One thing that runs constant amongst almost every student studying abroad? Pictures. It’s nearly impossible to not want to take pictures when there are so many new sights and places to capture. While taking photographs may not appeal to everyone, the instinct to share our experiences with those loved ones who are far away is natural.
Today I wanted to talk about some things I have learned in regards to photography, specifically to get that A+ study abroad instagram (I don't claim to be an expert in any way, but I've learned a few things). Some of this information can be transferred to other social media as well, but this is tailored specifically toward the 'gram (it’s what I like to share my experiences through the most).
Take “Good” Photos and Take a Lot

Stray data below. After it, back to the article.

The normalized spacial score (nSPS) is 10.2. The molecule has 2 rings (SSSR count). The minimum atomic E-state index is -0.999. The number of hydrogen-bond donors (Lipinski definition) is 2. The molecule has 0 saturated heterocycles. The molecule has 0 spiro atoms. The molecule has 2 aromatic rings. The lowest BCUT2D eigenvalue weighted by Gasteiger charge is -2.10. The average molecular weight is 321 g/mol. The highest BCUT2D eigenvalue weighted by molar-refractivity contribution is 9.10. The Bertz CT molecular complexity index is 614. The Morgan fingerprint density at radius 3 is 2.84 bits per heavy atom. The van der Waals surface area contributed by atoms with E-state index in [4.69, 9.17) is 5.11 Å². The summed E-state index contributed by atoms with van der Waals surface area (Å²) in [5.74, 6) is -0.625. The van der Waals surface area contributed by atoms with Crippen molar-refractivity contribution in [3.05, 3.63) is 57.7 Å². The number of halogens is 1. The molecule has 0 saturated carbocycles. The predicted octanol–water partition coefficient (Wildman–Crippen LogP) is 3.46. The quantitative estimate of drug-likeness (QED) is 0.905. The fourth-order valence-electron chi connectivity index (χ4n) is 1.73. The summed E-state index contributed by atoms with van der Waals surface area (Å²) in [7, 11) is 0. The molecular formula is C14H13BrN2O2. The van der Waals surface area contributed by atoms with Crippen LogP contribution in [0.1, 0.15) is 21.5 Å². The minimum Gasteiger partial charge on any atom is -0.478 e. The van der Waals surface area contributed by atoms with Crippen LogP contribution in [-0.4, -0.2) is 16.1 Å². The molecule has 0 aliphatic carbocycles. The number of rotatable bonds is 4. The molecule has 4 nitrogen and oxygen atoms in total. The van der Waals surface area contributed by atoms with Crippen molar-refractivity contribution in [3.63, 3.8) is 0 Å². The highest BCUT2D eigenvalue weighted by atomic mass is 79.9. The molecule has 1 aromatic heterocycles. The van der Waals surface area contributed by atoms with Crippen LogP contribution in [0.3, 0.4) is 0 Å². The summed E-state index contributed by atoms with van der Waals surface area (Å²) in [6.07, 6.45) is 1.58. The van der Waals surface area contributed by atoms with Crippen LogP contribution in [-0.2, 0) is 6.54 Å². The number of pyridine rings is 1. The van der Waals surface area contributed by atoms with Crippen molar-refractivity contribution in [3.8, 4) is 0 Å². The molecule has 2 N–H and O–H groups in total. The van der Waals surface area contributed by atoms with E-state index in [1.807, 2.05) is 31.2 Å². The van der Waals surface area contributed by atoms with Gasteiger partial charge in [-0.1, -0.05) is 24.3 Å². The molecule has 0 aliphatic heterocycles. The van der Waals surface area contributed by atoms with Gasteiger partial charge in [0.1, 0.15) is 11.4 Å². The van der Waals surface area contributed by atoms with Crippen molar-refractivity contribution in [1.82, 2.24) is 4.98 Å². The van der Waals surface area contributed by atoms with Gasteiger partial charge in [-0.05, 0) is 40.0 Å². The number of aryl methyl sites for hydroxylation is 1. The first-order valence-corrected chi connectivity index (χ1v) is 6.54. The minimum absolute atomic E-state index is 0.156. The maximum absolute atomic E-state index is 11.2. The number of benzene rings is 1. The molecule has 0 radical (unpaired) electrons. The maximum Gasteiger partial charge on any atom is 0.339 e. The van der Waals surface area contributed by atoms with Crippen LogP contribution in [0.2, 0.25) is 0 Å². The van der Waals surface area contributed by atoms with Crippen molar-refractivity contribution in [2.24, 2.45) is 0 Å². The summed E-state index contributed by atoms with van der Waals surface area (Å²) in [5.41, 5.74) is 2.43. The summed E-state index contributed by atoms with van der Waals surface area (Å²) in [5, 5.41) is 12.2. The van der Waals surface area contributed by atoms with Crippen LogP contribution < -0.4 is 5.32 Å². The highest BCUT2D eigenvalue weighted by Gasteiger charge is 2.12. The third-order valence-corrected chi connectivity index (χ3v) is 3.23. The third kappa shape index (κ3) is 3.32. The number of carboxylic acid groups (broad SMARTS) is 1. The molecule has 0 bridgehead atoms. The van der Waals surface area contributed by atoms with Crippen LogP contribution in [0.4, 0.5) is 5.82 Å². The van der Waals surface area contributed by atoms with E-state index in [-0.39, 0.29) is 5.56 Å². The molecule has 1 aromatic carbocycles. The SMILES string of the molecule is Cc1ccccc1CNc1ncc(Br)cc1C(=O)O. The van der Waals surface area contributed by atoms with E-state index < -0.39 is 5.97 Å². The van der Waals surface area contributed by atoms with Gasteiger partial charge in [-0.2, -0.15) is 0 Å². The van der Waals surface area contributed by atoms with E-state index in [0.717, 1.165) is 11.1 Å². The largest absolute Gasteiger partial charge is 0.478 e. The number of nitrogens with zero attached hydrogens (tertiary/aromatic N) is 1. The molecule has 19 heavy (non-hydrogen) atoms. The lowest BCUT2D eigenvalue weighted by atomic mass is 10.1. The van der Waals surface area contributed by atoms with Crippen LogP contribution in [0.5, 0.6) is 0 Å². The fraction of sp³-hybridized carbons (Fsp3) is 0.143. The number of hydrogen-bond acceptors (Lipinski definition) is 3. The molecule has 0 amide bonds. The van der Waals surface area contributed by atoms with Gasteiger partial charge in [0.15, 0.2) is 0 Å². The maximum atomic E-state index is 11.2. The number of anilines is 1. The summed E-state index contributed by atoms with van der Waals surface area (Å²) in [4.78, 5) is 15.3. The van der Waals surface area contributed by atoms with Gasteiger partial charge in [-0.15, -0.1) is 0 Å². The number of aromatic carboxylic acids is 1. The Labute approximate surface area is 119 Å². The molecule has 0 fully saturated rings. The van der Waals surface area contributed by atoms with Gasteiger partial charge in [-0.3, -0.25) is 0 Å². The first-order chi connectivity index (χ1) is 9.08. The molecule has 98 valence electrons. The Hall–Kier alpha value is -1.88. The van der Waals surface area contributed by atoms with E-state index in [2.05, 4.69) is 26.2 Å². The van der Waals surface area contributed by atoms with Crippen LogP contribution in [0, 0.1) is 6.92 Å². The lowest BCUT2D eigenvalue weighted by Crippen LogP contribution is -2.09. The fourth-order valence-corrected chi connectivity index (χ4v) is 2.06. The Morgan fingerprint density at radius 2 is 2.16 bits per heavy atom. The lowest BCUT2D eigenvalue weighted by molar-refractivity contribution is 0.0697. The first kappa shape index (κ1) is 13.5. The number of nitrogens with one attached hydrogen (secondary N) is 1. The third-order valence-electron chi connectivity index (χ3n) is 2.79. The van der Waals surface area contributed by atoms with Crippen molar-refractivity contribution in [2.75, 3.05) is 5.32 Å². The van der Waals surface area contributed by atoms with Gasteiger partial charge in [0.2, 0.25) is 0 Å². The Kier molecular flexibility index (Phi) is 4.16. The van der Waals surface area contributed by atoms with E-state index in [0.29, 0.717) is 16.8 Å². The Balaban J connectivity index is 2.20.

It’s ok to take a lot of photos. Sometimes, people seem to judge you for having to stop to take a picture, but if there’s a scene or setting that inspires you it’s better to get it than regret it. Take them from different angles, different distances– whatever you need to feel satisfied. A lot of people will take one photo of themselves in front of a landmark and call it quits, but try getting pictures of the places themselves as well. Variety is good.
What qualifies as good though? It will depend on what exactly you want to present in your instagram, so in some ways this and the next tip will go hand in hand. Good, though, should not to be defined by how many likes you got or followers you gain. Good means pictures you feel proud of. Did it make the landscape look as beautiful as it felt to you in the moment? Do you look happy to be with all your friends, like you’ve captured a memory?
Good is up to you in a lot of ways, but don’t post something just to post something. If you aren’t happy with it, wait. There’s no time limit on when you need to post again. It’s better to feel proud in your pictures then like you're posting and it’s a chore.
Make Aesthetic Choices